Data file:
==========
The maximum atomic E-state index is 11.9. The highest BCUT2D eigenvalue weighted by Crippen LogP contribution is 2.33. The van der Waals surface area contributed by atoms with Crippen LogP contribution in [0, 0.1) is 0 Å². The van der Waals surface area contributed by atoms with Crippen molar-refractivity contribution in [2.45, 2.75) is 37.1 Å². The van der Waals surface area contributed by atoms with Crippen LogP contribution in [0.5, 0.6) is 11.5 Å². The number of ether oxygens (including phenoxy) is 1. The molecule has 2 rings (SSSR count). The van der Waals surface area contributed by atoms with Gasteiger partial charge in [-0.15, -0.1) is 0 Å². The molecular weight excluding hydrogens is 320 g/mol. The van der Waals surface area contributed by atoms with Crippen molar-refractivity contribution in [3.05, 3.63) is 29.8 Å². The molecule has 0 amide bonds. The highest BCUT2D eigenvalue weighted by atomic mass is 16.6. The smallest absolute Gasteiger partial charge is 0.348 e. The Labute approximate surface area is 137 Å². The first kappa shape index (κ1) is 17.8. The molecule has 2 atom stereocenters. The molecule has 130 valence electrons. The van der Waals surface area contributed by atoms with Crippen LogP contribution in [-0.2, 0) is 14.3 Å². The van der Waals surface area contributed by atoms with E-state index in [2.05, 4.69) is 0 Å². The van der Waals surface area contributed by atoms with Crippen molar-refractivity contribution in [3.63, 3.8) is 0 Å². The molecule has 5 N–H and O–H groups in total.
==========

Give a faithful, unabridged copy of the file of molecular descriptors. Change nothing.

The maximum atomic E-state index is 11.9. The highest BCUT2D eigenvalue weighted by Crippen LogP contribution is 2.33. The van der Waals surface area contributed by atoms with Crippen LogP contribution in [0, 0.1) is 0 Å². The van der Waals surface area contributed by atoms with Crippen molar-refractivity contribution in [2.45, 2.75) is 37.1 Å². The van der Waals surface area contributed by atoms with Crippen LogP contribution in [0.5, 0.6) is 11.5 Å². The number of ether oxygens (including phenoxy) is 1. The molecule has 2 rings (SSSR count). The van der Waals surface area contributed by atoms with Gasteiger partial charge in [-0.15, -0.1) is 0 Å². The molecular weight excluding hydrogens is 320 g/mol. The van der Waals surface area contributed by atoms with Crippen molar-refractivity contribution in [3.05, 3.63) is 29.8 Å². The molecule has 0 amide bonds. The highest BCUT2D eigenvalue weighted by atomic mass is 16.6. The smallest absolute Gasteiger partial charge is 0.348 e. The Labute approximate surface area is 137 Å². The first kappa shape index (κ1) is 17.8. The molecule has 2 atom stereocenters. The molecule has 130 valence electrons. The van der Waals surface area contributed by atoms with Crippen LogP contribution in [-0.2, 0) is 14.3 Å². The van der Waals surface area contributed by atoms with E-state index in [2.05, 4.69) is 0 Å². The van der Waals surface area contributed by atoms with Crippen molar-refractivity contribution in [3.63, 3.8) is 0 Å². The molecule has 5 N–H and O–H groups in total.